Compensation. Blyth is working on a new compensation system tied not only to each portfolio’s outperformance relative to its asset class and benchmarks, but also to HMC’s performance as a whole, on Harvard’s behalf, in keeping with the mission statement.

Outlook. Blyth cautions about increased market volatility during the past year, after an extended period of calmer conditions; about changes in regulation affecting banks and other financial institutions; the impact of “the eventual rise of interest rates” in the United States (very much on the mind of investors in recent weeks); and about current valuations. On the latter point, he notes:

[P]rivate equity valuations are now, on average, at higher levels than in 2007. There are over eighty “unicorns” (venture-capital portfolio companies with valuations over $1 billion), as many as in the last three years combined. Venture capital continues to receive ample funding, and private company valuations are also bolstered by public mutual funds entering late stage funding rounds in significant size. This environment is likely to result in lower future returns than in the recent past.

More generally:

We are proceeding with caution in several areas of the portfolio: many of our absolute return managers are accumulating increasing amounts of cash; we are being careful about not over-committing into illiquid investments in potentially frothy markets, while still ensuring we will be involved if market dislocations arise; and we are being particularly discriminating about underwriting and return assumptions given current valuations. In addition, we have renewed focus on identifying public equity managers with demonstrable investment expertise on both the long and short sides of the market. And we are concentrating on investment opportunities with idiosyncratic features that still offer value creation, such as the life science laboratory space, and the retail sector where transformation continues at rapid pace.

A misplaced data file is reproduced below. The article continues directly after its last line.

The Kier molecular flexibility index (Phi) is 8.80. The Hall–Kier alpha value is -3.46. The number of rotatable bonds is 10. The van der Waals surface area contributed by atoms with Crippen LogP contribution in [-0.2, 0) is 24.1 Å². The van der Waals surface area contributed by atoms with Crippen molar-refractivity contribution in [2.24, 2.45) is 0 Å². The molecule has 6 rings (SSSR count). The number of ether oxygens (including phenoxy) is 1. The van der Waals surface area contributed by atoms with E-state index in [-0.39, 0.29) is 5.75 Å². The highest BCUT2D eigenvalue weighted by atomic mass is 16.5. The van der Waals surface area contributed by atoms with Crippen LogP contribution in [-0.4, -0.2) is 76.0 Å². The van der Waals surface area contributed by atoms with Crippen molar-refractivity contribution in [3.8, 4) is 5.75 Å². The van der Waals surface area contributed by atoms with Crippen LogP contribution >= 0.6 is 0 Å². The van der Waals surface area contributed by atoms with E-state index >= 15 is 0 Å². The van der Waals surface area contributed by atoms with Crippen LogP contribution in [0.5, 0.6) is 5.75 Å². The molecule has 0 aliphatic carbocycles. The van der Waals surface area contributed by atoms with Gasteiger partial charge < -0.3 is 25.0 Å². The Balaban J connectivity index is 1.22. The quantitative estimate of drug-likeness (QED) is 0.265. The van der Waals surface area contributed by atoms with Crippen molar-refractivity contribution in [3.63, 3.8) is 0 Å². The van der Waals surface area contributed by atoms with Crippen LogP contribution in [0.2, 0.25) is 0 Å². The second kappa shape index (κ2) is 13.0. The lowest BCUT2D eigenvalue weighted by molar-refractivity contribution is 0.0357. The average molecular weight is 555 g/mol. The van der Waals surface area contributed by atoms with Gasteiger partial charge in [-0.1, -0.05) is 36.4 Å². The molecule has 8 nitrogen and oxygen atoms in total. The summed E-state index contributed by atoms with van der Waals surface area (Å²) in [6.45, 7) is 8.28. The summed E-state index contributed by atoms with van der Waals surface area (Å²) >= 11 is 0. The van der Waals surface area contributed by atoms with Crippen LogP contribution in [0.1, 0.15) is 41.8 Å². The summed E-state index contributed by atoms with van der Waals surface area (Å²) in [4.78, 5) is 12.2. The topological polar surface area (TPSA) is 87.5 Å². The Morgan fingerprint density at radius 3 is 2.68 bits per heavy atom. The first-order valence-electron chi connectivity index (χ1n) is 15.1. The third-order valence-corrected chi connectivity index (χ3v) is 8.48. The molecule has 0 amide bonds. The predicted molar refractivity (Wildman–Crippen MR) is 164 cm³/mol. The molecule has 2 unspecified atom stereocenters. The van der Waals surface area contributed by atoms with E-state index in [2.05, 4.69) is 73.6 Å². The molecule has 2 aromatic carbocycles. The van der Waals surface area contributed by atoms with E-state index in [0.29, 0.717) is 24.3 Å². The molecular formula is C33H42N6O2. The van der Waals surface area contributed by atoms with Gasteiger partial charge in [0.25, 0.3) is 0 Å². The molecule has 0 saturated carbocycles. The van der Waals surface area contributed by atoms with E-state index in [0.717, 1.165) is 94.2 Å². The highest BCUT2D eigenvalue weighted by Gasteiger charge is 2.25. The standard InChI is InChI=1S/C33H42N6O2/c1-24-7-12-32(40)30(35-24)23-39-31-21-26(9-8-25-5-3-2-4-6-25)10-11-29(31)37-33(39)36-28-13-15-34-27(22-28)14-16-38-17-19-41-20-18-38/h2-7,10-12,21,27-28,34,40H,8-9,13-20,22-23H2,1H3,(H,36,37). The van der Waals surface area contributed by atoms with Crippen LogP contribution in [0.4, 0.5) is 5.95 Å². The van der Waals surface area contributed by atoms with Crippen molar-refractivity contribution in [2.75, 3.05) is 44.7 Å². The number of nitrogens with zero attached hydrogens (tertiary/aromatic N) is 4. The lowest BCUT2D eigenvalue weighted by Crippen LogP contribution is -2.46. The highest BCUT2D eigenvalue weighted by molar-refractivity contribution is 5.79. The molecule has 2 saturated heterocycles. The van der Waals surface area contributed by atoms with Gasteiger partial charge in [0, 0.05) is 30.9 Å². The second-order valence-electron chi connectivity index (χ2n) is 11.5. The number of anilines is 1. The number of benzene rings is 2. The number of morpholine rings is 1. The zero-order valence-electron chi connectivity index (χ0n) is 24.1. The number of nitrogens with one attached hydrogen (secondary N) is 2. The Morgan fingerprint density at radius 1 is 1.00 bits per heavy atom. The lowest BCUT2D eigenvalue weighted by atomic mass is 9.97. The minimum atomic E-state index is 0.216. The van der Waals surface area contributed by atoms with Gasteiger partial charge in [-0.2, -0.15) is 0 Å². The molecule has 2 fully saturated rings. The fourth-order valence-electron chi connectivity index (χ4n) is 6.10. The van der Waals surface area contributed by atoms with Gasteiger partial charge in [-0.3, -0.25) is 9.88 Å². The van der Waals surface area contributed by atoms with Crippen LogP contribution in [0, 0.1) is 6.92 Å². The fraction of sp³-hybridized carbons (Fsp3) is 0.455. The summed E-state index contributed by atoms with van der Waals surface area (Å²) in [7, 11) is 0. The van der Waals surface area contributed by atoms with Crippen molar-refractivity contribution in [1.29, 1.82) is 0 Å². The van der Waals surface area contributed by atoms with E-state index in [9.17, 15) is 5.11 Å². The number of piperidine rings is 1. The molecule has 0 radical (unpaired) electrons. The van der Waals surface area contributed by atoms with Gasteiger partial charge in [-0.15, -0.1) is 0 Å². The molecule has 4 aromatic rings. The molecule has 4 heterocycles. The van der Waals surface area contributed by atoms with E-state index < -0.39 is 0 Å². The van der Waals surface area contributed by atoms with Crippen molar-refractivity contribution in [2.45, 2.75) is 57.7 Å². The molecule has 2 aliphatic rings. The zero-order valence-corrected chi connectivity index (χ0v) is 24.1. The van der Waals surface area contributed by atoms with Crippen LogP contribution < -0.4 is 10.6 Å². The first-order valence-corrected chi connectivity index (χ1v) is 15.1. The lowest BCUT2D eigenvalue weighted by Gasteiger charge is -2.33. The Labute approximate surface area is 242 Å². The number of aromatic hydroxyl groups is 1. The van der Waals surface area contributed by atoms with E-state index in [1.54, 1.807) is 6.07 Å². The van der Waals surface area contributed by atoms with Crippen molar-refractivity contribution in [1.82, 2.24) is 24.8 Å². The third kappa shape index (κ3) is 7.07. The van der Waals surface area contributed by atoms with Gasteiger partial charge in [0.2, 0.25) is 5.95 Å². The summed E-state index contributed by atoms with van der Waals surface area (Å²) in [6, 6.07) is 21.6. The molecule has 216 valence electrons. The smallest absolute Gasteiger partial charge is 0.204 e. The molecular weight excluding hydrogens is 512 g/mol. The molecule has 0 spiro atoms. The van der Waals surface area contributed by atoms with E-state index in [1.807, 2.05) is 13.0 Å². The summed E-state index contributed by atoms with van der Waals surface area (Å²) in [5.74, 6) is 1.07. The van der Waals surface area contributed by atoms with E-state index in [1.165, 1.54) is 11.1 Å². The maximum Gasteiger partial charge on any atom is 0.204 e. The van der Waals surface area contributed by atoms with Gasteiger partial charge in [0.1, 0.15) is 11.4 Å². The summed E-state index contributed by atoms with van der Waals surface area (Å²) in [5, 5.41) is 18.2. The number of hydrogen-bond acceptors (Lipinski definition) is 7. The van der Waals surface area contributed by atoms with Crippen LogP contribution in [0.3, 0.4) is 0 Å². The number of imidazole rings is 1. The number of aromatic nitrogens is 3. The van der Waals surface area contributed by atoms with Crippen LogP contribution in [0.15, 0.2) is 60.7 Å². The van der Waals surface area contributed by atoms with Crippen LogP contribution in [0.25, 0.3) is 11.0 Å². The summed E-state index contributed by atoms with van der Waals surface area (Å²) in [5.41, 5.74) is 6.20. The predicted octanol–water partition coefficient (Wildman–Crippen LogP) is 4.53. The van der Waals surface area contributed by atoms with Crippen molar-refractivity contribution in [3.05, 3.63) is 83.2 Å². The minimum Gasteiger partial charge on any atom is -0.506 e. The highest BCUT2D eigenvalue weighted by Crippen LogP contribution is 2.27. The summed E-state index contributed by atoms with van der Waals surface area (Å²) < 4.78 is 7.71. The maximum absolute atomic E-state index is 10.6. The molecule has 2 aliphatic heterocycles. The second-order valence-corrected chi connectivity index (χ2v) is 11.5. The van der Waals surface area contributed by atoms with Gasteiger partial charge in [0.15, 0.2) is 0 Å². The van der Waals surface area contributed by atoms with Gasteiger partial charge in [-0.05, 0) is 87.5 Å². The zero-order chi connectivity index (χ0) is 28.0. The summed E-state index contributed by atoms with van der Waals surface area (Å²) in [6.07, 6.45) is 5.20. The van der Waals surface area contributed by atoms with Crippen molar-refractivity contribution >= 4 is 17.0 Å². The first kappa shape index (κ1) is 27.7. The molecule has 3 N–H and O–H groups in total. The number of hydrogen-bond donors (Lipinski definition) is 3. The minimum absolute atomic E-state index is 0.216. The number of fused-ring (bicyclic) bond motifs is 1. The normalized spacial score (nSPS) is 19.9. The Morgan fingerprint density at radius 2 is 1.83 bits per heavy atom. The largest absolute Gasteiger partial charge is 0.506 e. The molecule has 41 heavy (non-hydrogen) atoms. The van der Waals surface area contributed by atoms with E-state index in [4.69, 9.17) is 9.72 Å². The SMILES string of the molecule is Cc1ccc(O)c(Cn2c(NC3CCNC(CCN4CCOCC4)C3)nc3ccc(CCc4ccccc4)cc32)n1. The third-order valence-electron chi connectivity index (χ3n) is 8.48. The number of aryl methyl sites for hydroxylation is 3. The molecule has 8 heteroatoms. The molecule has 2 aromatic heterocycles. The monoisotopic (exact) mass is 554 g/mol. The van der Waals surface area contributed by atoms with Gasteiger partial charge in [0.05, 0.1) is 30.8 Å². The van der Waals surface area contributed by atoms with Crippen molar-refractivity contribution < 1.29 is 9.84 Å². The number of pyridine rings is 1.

And on a personal note:

I know that my colleagues at HMC share deeply the special role that HMC plays in the support of our great University.

We have clearly stated this mission and have laid out straightforward, ambitious investment objectives. I have found my first nine months as CEO to be intensely fulfilling and intensely enjoyable. I will do everything in my power to maximize the probability of HMC achieving its objectives over the coming years and decades. We have challenges ahead and much hard work to be done, but I believe we have gained significant traction in 2015, and I am highly optimistic that we can achieve our goals.

Read the HMC annual letter and a University news release here.